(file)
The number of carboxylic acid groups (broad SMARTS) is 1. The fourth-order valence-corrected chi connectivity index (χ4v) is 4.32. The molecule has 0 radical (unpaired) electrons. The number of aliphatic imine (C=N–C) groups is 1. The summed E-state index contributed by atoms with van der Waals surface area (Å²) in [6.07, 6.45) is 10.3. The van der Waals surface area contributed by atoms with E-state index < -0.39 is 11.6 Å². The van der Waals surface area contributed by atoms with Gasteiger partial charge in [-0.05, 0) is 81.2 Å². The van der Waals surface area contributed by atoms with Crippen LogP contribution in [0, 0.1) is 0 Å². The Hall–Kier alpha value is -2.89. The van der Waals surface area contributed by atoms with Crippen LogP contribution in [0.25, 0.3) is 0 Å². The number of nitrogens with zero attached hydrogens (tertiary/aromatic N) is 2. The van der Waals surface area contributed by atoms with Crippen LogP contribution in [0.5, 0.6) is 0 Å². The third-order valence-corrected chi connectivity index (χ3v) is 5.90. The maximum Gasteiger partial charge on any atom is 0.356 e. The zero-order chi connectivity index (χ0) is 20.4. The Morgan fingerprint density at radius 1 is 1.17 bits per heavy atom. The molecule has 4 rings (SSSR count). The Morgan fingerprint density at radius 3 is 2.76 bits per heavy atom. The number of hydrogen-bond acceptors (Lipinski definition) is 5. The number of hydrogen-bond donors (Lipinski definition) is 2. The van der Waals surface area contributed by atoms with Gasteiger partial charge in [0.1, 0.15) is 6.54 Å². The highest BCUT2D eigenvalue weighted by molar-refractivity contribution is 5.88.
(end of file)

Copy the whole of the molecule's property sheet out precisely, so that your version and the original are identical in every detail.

The number of carboxylic acid groups (broad SMARTS) is 1. The fourth-order valence-corrected chi connectivity index (χ4v) is 4.32. The molecule has 0 radical (unpaired) electrons. The number of aliphatic imine (C=N–C) groups is 1. The summed E-state index contributed by atoms with van der Waals surface area (Å²) in [6.07, 6.45) is 10.3. The van der Waals surface area contributed by atoms with E-state index < -0.39 is 11.6 Å². The van der Waals surface area contributed by atoms with Gasteiger partial charge in [-0.05, 0) is 81.2 Å². The van der Waals surface area contributed by atoms with Crippen LogP contribution in [0, 0.1) is 0 Å². The Hall–Kier alpha value is -2.89. The van der Waals surface area contributed by atoms with Crippen LogP contribution in [0.25, 0.3) is 0 Å². The number of nitrogens with zero attached hydrogens (tertiary/aromatic N) is 2. The van der Waals surface area contributed by atoms with Crippen LogP contribution in [0.5, 0.6) is 0 Å². The third-order valence-corrected chi connectivity index (χ3v) is 5.90. The maximum Gasteiger partial charge on any atom is 0.356 e. The zero-order chi connectivity index (χ0) is 20.4. The Morgan fingerprint density at radius 1 is 1.17 bits per heavy atom. The molecule has 4 rings (SSSR count). The Morgan fingerprint density at radius 3 is 2.76 bits per heavy atom. The number of hydrogen-bond acceptors (Lipinski definition) is 5. The number of hydrogen-bond donors (Lipinski definition) is 2. The van der Waals surface area contributed by atoms with Gasteiger partial charge in [0.1, 0.15) is 6.54 Å². The highest BCUT2D eigenvalue weighted by molar-refractivity contribution is 5.88.